Auburn fans TP poisoned trees with TLC
Auburn, Ala. • Auburn University faithful made a somber pilgrimage to Toomer's Corner on Thursday. Some left flowers and other mementos, many took photos and some just stood and viewed the trees as if at a wake.
They were mourning the expected loss of two 130-year-old oak trees at the corner, which is named for nearby Toomer's Drugs and has served as the location for Auburn victory celebrations for decades.
Police charged a 62-year-old Dadeville, Ala., man Thursday with poisoning the trees.
Toomer's Corner is where Auburn fans gather and cover the two trees with toilet paper to mark sports victories and other celebrations.
Early Thursday morning, Auburn police arrested Harvey A. Updyke Jr., 62, on a charge of first-degree criminal mischief. The charge is punishable by one to 10 years in prison and up to $15,000 in fines. He was being held on $50,000 bond.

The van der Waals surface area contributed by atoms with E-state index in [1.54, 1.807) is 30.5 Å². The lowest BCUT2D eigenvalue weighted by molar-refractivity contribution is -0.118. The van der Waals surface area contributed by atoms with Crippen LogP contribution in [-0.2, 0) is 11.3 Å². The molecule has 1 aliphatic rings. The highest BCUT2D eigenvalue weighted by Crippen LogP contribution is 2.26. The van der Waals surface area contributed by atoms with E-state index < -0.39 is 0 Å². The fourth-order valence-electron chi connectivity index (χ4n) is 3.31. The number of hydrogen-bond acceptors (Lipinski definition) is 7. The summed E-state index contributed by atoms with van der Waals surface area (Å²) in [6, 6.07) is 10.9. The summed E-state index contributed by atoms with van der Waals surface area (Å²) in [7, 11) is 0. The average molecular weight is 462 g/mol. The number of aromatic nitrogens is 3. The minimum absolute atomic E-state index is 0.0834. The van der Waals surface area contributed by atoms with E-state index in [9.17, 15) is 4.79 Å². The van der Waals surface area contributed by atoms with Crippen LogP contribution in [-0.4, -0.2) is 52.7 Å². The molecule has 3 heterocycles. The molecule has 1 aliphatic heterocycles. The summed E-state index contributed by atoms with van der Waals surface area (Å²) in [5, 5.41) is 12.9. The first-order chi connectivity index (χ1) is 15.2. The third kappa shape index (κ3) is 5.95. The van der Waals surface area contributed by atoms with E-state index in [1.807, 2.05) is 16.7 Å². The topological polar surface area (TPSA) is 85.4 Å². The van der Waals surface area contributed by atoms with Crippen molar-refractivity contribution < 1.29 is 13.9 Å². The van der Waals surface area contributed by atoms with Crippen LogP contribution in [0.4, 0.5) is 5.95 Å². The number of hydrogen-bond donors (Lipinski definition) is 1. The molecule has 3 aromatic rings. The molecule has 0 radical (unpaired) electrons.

Updyke is suspected of using a powerful herbicide, Spike 80DF, to poison the historic trees.
Spike 80DF, or tebuthiuron, can remain in the soil for three to five years and can inhibit growth for up to seven years, said Gary Keever, an Auburn horticulture professor.
The trees aren't likely to survive, Keever said.
Updyke, meanwhile, could face more charges, Auburn police said.
The use of a herbicide for purposes other than what is stated on the label is a federal crime.
A man identifying himself as "Al from Dadeville" called Paul Finebaum's nationally syndicated radio show last month and said that he had poisoned the two trees. The caller signed off by saying, "Roll damn Tide."
Throughout the afternoon at Toomer's Corner, people were leaving flowers, orange and blue shakers, notes, teddy bears and other items at the base of each of the trees.
Auburn seniors Sarah Willis, of Silver Hill, Ala., and Elizabeth Cammon, of St. Louis, wrote messages on rolls of toilet paper such as "get well soon" and "War Eagle," Auburn's traditional battle cry.
They placed the rolls at the bottom of the one of the trees, took photos and hugged it.
"I've never been a tree-hugger before, but I am now," Willis said.